There it is on the calendar: License to grill.
The Memorial Day holiday is the unofficial start of summer and, some say, grilling season. Of course, no one has to have an excuse to start flipping the spatula and tongs around. Plenty of backyard chefs ignore the weather altogether and keep firing up the charcoal (or the gas) year round.
Whether you’re a grilling newbie or a master of the coals, grilling tips and new recipe ideas are always welcome.
Here’s a sampling of grilling wisdom and a recipe from each of three new books for the season:
Weber’s “Time to Grill” by Jamie Purviance (Oxmoor House, $24.95)
This is another beautiful book from the grill masters at Weber.
Chef Jamie Purviance has written seven other cookbooks in collaboration with Weber. In this book, Purviance covers all the basics with some helpful step-by-step photos for preparations.
There is also an especially handy photo guide to doneness. It shows internal shots of scallops, shrimp, ribs, pork chops, chicken and fish, and includes tips on checking to see how the meat is cooked whether using a thermometer or the tried-and-true hand test.
Half of the 200-plus recipes in the book are quick and easy. The other half are designed for more adventurous cooks, willing to put in the time for more serious eats.
For example, in the vegetables chapter, beginners can learn about basic grilled asparagus. More advanced cooks might tackle Asparagus and Potato Napoleons with Tarragon Vinaigrette. There are a ton of details on grilling basics and details on other resources. The book also comes with free mobile tools that enable buyers to get a grocery list for each recipe in the book, customize recipes with their own ingredients and email recipes to friends.
• To use the hand test to check steaks for doneness, use your index finger to touch the base of your thumb on the opposite hand. Most steaks are as soft as the base of your thumb when your hand is relaxed. If you touch your first finger and thumb together and then press the base of your thumb with the index finger of your other hand, that is how most steaks feel when they’re rare. Touch your second finger and thumb together and then press the base of your thumb; that is how most steaks feel at medium rare.
• Grill with the lid closed as much as possible. The heat reflecting off the lid helps cook food from both sides, which shortens the grilling time.
• Always check the bottom tray and grease tray before cooking. They should be clean and free of debris to prevent dangerous grease fires and visits from unwanted critters.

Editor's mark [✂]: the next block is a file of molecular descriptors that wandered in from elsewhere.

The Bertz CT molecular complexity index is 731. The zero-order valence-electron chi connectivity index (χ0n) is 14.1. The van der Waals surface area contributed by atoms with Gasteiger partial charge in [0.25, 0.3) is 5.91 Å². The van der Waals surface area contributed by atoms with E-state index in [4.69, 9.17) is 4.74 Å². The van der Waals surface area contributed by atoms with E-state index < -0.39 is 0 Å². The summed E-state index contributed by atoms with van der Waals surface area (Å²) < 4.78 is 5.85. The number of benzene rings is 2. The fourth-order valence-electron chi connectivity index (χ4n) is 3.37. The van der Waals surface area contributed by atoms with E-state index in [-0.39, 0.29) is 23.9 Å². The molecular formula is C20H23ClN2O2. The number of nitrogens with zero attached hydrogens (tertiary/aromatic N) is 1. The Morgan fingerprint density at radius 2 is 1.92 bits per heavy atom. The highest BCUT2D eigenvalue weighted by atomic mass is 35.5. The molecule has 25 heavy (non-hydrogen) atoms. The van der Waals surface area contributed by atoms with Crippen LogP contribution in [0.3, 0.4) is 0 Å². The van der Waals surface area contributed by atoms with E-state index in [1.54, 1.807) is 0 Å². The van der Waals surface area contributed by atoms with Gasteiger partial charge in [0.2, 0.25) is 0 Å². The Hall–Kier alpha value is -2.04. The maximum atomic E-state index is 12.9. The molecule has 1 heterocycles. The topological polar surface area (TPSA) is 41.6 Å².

Better Homes and Gardens “Grill It!” (Wiley, $24.95)
If you’ve never really been great at grilling, this is the book for you. Not only does this book have large gorgeous photos for every recipe, each one also includes a series of step-by-step images that will give grillers confidence.
Essential tools, grill comparisons, safe internal temperatures and safety are all covered in a chapter on grilling basics. Recipes for marinades, rubs, sauces, salsas and brines are all there.
There are visual guides to poultry cuts and styles of beef and pork ribs. And there’s a cheat sheet for making the perfect burger patties. The final chapter takes on smoking for those who want to take it to the next level.
Grilling tips include:
• Three cuts of beef will give grillers the most flavorful burger: ground sirloin, ground chuck and ground round. Ground sirloin is the most expensive.
• Don’t choose the leanest ground beef. For juicy burgers, choose ground beef that is 15 to 20 percent fat.
• Marinades may be used as drizzling sauces. To transform a marinade into a sauce, remove meat from marinade, transfer liquid to a saucepan and boil for 30 minutes over medium-high heat.
“Just Grill This!” by Sam Zien (Wiley, $19.95)
Sam the Cooking Guy is grillin’.
The host of a local cooking show in San Diego since 2002, Sam Zien later hosted “Just Cook This With Sam the Cooking Guy” on Discovery Health. The show is now running on Fit TV.
His grilling book has 120 recipes and is sprinkled with tips to make grilling easier. He’s grilling up everything from appetizers to dessert. Along with the traditional chapters on beef, not beef, seafood, dogs and burgers, Zien also tackles “Small Things,” “My Favorite Cooking Guy Sandwiches” and “Things Not Normally Grilled.
Here are a few of his tips:
• Take meat out of the refrigerator about 30 minutes before cooking it. You can’t possibly cook meat properly if is fridge-cold in the middle.
• Let a steak (or any meat) rest after it comes off the grill.
• Put fish down and let it grill. Don’t flip it too early or it will stick.
Asparagus and Tomato Salad with Feta
From Weber’s “Time To Grill” by Jamie Purviance.
For the vinaigrette:
1 tablespoon Dijon mustard
2 tablespoons champagne vinegar
¼ teaspoon kosher salt
1/8 teaspoon ground black pepper
½ cup extra-virgin olive oil
1 ½ pounds asparagus
1 pint cherry tomatoes
3 slices country-style white bread, about 3 ounces total, cut into ½-inch cubes (you should have about 2 cups)
½ cup crumbled feta cheese
2 tablespoons chopped fresh chives
Prepare the grill for direct cooking over medium heat (350 to 450 degrees Fahrenheit) and preheat the grill pan.
In a small bowl whisk the mustard, vinegar, salt and pepper. Slowly drizzle and whisk in the oil until it is emulsified.
Remove and discard the tough bottom of each asparagus spear by grasping at each end and bending it gently until it snaps at its natural point of tenderness, usually about two-thirds of the way down the spear.